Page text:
Port of Brownsville garners foreign interest - "The concern is ... that the level of their involvement will be such that people who may not be friendly to us may be able to get into the country."


(Note: It's all about who Controls and is not as transparent as it appears at first glance. There are global power players involved whose names are never mentioned.)


February 26, 2006


By Chris Mahon cmahon@brownsvilleherald.com

The Brownsville Herald

Brownsville, Texas


To submit a Letter to the Editor: dfullerton@BrownsvilleHerald.com

Just before news broke that the Arabic Dubai Ports World was seeking to control operations at several United States ports, the company it was taking over sought to do business at the Port of Brownsville.

“At the Tampa Steel Conference (three weeks ago), some folks from P&O Ports had expressed an interest in business opportunities here,” said Peter Zavaletta, chairman of the Brownsville Navigation District, which runs Brownsville’s port.

Port Director Bernard List told port administration of the proposal from the British company at BND’s board meeting on February 15.

Zavaletta objected to any proposed deal with a foreign company. The proposal and the BND meeting occurred just days before a political brouhaha erupted in Washington, D.C., over port security last week.

Since it was not an action item, the board did not move on the P&O proposition, and has not since.

P&O operates shipping terminals at several American ports. A division of the company also operates loading and “terminal services at all Port of Corpus Christi facilities,” according to the company’s Web site.

U.S. Rep. Solomon Ortiz, D-Corpus Christi, and dozens of other lawmakers from both parties criticized the Bush administration, which approved the sale of P&O to Dubai Ports of the United Arab Emirates after a government panel determined that the deal posed no risk to national security.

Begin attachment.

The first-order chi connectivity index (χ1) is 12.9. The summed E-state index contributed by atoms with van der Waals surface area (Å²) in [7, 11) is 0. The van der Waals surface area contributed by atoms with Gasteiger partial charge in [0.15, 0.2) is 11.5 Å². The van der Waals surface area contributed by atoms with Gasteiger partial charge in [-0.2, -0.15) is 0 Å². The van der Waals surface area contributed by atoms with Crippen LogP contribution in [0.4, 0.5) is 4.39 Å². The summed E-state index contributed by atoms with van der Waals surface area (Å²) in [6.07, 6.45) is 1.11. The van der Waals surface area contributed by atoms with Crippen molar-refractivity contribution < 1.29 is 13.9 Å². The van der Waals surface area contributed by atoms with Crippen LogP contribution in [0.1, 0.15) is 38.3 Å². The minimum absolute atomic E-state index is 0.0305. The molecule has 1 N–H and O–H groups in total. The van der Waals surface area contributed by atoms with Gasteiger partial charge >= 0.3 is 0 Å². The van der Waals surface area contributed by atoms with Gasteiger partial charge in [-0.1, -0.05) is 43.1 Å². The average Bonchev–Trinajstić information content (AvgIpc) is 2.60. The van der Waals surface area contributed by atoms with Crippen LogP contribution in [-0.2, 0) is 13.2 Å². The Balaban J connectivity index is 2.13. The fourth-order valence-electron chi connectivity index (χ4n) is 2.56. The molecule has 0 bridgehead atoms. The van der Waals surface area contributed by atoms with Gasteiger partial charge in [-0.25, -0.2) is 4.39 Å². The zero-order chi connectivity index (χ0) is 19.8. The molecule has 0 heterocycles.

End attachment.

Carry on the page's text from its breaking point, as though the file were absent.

The White House has argued that United Arab Emirates has been a valuable ally against terrorism.

But Ortiz and other lawmakers argue that Dubai Ports is a government-owned company with ties to the September 11 attacks and should not be allowed to operate points of entry into the country.

At the BND meeting, List told board members that P&O representatives “exchanged ideas with us, and they want to come visit us and talk about our future indermodal facility. They're very, very excited.” What’s intermodal?

After List’s comments about the British company, Zavaletta raised concerns about the prospects of a foreign-owned company operating terminals here.

“The bottom line is, no matter who you are and where you're from, you fall under Homeland Security and all the federal agencies they're related to (when entering the U.S.),” List said in a phone interview Friday.

He said that in the shipping business, which is by its nature international, foreign-owned companies that operate in America hire local labor and still go through customs inspections.

As it stands, he said, there are no containers that come through the Port of Brownsville, which primarily receives large industrial equipment.

The concern is not that they will take over port security,” said Cathy Travis, spokeswoman for Ortiz, “but that the level of their involvement will be such that people who may not be friendly to us may be able to get into the country through an operational (arrangement).”

Travis said that Congress was not advised beforehand of the Dubai Ports deal before the White House approved it.

Dubai Ports has delayed the takeover at the ports so questions about security could be answered.


Copyright 2006, BrownsvilleHerald.com.